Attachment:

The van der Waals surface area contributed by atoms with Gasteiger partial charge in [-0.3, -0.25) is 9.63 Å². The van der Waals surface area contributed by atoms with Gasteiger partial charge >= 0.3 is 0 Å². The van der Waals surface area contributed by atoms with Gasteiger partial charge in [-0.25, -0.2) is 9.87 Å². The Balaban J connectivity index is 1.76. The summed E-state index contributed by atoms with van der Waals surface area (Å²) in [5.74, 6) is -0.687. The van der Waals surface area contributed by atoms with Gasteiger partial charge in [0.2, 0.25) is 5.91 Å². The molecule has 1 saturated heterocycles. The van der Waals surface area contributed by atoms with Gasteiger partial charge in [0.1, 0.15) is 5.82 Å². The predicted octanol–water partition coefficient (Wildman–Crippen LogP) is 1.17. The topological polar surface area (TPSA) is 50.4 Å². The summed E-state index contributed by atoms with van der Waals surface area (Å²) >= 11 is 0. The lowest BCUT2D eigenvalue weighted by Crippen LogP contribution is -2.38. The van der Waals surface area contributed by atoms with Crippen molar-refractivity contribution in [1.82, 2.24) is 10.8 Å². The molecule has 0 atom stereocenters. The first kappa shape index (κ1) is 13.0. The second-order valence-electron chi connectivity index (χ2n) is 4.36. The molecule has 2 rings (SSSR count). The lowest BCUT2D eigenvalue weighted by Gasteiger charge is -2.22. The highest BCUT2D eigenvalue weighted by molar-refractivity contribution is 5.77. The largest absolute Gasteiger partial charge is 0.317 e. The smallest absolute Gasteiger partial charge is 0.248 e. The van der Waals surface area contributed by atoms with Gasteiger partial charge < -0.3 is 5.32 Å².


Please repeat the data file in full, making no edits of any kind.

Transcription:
The van der Waals surface area contributed by atoms with Gasteiger partial charge in [-0.3, -0.25) is 9.63 Å². The van der Waals surface area contributed by atoms with Gasteiger partial charge >= 0.3 is 0 Å². The van der Waals surface area contributed by atoms with Gasteiger partial charge in [-0.25, -0.2) is 9.87 Å². The Balaban J connectivity index is 1.76. The summed E-state index contributed by atoms with van der Waals surface area (Å²) in [5.74, 6) is -0.687. The van der Waals surface area contributed by atoms with Gasteiger partial charge in [0.2, 0.25) is 5.91 Å². The molecule has 1 saturated heterocycles. The van der Waals surface area contributed by atoms with Gasteiger partial charge in [0.1, 0.15) is 5.82 Å². The predicted octanol–water partition coefficient (Wildman–Crippen LogP) is 1.17. The topological polar surface area (TPSA) is 50.4 Å². The summed E-state index contributed by atoms with van der Waals surface area (Å²) >= 11 is 0. The lowest BCUT2D eigenvalue weighted by Crippen LogP contribution is -2.38. The van der Waals surface area contributed by atoms with Crippen molar-refractivity contribution in [1.82, 2.24) is 10.8 Å². The molecule has 0 atom stereocenters. The first kappa shape index (κ1) is 13.0. The second-order valence-electron chi connectivity index (χ2n) is 4.36. The molecule has 2 rings (SSSR count). The lowest BCUT2D eigenvalue weighted by Gasteiger charge is -2.22. The highest BCUT2D eigenvalue weighted by molar-refractivity contribution is 5.77. The largest absolute Gasteiger partial charge is 0.317 e. The smallest absolute Gasteiger partial charge is 0.248 e. The van der Waals surface area contributed by atoms with Gasteiger partial charge < -0.3 is 5.32 Å².